Optimize Your Deliveries

We have analyzed more fuel delivery data and their impacts on profitability than any company in the country. We have studied all aspects of the puzzle, from tank size to weather forecasts; from K-factors and baseloads to new customers and old customers. We have recommended ways to improve deliveries to hundreds of owners and dispatchers. Often, we use the word “Optimal”. Sometimes we get a response along the lines of, “oh, we do that already”. If they are doing “it”, great, but what exactly is “it”? What is Optimal?

How do you define OPTIMAL, as in Optimal Delivery?

For most companies, optimal is the targeted delivery size for a specific tank size. For example, an “optimal delivery” into a 275-gallon Heating Oil tank might be 180 gallons. There are a number of reasons a targeted delivery is only 65% of the tanks’ actual capacity such as: true capacity and tank size are not the same (there is usually sludge at the bottom of the tank you want to stay away from), and the simple fact that you simply don’t want a tank to get too low and risk a run out.
If the target is 180 gallons, you probably feel pretty good in January when you make a 185 gallon delivery. You feel even better if that delivery is 190 gallons! That “Optimization” is defined as “the largest delivery into a tank without risking a runout”. 180 is better than 170, 190 is better than 180, etc.
What if we told you that that this definition of “optimal” was wrong and that a delivery of 150 gallons might be better than a delivery of 180 gallons? You might think we are crazy – who would purposefully deliver FEWER gallons when they could deliver more? Let’s take a look at 2 Customers:

Customer A:

  • 275 Gallon HO Tank
  • 200 gallons in the tank
  • Reserve level set at 70 gallons
  • Next delivery to be made after 130 gallons are used
  • K-factor set to 5
  • Next delivery in 650 HDDs, which will occur on Jan 2

Customer B:

  • 275 Gallon HO Tank
  • 120 gallons in the tank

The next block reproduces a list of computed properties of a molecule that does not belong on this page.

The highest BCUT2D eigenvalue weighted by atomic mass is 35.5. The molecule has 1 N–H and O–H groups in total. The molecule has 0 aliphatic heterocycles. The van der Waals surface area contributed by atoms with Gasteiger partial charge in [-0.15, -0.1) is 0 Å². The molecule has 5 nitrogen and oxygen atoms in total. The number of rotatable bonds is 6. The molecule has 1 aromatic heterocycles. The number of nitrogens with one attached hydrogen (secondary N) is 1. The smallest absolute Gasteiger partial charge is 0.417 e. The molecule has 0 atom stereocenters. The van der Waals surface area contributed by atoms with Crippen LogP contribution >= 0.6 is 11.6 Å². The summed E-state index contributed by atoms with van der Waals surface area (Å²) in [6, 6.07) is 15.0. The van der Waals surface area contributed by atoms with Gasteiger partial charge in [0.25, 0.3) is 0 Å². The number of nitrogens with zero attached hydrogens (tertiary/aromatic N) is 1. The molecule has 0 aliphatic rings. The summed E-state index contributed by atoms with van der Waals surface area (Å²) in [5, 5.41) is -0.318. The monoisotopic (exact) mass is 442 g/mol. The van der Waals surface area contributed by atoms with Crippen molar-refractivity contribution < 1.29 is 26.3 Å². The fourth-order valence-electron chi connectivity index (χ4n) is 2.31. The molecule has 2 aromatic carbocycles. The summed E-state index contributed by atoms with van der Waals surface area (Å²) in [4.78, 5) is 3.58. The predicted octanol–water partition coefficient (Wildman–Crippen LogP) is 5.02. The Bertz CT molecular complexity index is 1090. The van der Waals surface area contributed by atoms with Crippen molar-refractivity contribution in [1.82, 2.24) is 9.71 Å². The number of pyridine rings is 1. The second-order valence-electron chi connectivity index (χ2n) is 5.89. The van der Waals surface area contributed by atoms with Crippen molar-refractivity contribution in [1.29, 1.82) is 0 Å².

• Reserve level set at 70 gallons
  • Next delivery to be made after 50 gallons are used
  • K-factor set to 13
  • Next delivery in 650 HDDs, which will also occur on Jan 2

Sounds simple, right?

This is K-factor delivering 101.

However, what if you delivered to Customer B (K of 13) right now, not in 650 HDDs? That’s right, when the tank had 120 gallons and would only get a “non-optimal” delivery of 130 gallons instead of 180. Crazy? Maybe not. When the “early” delivery is made in early December, the company has excess capacity and daily driver shifts don’t go into overtime. In addition, due to the high K-factor, this tank won’t need another delivery for 2,340 HDDs (180 * 13), which will be sometime in March! If you can eliminate a January (a/k/a “peak” delivery), would you? What if you considered the “flattening of the peak” on the 30% of your customers who have Ks that are higher than 8? How does not needing as many trucks in January (or not as many trucks ever) sound? How would it sound if a system automated the deliveries to factor in not only the costs of an individual delivery but also the costs of having delivery vehicles?

Can you calculate those costs? Can you determine which tanks get delivered – on-time or early, but always “OPTIMAL” to save on your delivery and fleet costs?

Need help figuring these numbers out? Give us a call or send us a quick email.